• What are the important elements of the UN Charter?
  • What are the main bodies of the UN?
  • How are the UN’s bodies and agencies organized?
  • Which countries serve on the body or agency you are simulating?
  • How does the body or agency you are simulating operate?
  • What are the most recent UN actions on your issue?
  • Why did past UN actions succeed or fail?
  • What conferences and meetings have been held with regard to your issue?
  • What have UN officials said about your issue?

Position papers

Some MUNs do require participants to forward a position paper before the conference. It describes the detailed position of a certain country on a topic or issue that the writer will debate in his committee. Position papers are not always required, but certain conferences do enforce that each delegate sends his own before the opening.

Position papers should explain an issue from their countries' point of view and NOT your point of view. This is an aspect you will have to maintain through out the conference. It is a very common error that delegates go to MUN conferences and deliberate from their own perspective rather than from the country's position. This issue is fully covered in the Do's and Don't's" section. It's also good practice that you include in your position paper statistics about the issue that would support the cause you will be defending. The paper would also try to convince the other countries of the committee to their view of the issue. It should sound as though it would have ways to solve the situation.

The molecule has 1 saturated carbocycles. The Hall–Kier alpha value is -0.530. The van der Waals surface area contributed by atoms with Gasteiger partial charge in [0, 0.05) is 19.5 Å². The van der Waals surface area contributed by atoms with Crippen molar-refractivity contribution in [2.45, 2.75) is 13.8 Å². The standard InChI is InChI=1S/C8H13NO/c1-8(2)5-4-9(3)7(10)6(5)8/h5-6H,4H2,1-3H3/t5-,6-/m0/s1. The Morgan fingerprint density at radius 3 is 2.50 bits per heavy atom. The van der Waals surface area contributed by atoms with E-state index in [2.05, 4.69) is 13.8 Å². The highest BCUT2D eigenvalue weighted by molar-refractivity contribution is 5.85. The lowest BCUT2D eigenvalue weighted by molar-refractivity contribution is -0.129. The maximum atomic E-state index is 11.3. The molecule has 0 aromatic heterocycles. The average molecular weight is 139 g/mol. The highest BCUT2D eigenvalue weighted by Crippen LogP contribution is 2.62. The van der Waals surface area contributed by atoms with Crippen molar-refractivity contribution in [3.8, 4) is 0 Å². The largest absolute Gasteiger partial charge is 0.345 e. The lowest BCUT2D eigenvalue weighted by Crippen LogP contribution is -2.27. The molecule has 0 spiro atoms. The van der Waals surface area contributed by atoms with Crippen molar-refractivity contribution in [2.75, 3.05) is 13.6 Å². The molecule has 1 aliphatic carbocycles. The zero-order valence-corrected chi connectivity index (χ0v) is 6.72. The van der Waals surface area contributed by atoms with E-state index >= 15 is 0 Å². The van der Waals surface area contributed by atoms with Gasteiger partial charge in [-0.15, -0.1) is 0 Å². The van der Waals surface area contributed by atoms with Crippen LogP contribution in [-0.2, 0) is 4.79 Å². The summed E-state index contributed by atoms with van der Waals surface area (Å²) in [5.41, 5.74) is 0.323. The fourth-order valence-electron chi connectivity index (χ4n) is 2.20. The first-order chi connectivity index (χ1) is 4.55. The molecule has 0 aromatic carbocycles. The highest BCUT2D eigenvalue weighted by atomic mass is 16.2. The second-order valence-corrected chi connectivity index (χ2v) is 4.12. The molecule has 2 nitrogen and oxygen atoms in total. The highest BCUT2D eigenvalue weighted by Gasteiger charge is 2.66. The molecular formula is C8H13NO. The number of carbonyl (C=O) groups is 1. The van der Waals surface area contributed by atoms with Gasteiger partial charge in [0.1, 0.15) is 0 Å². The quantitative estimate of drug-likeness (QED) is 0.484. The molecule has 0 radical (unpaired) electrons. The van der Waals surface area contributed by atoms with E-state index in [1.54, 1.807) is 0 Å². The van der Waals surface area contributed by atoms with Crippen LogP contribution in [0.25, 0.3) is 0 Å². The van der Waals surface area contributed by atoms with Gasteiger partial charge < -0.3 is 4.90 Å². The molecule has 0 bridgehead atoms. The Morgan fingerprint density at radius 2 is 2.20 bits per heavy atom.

Requesting a position paper is also a means to ensure that the delegates research important topics and construct strong and well-informed positions on those subjects.

Preparing as a Staff Member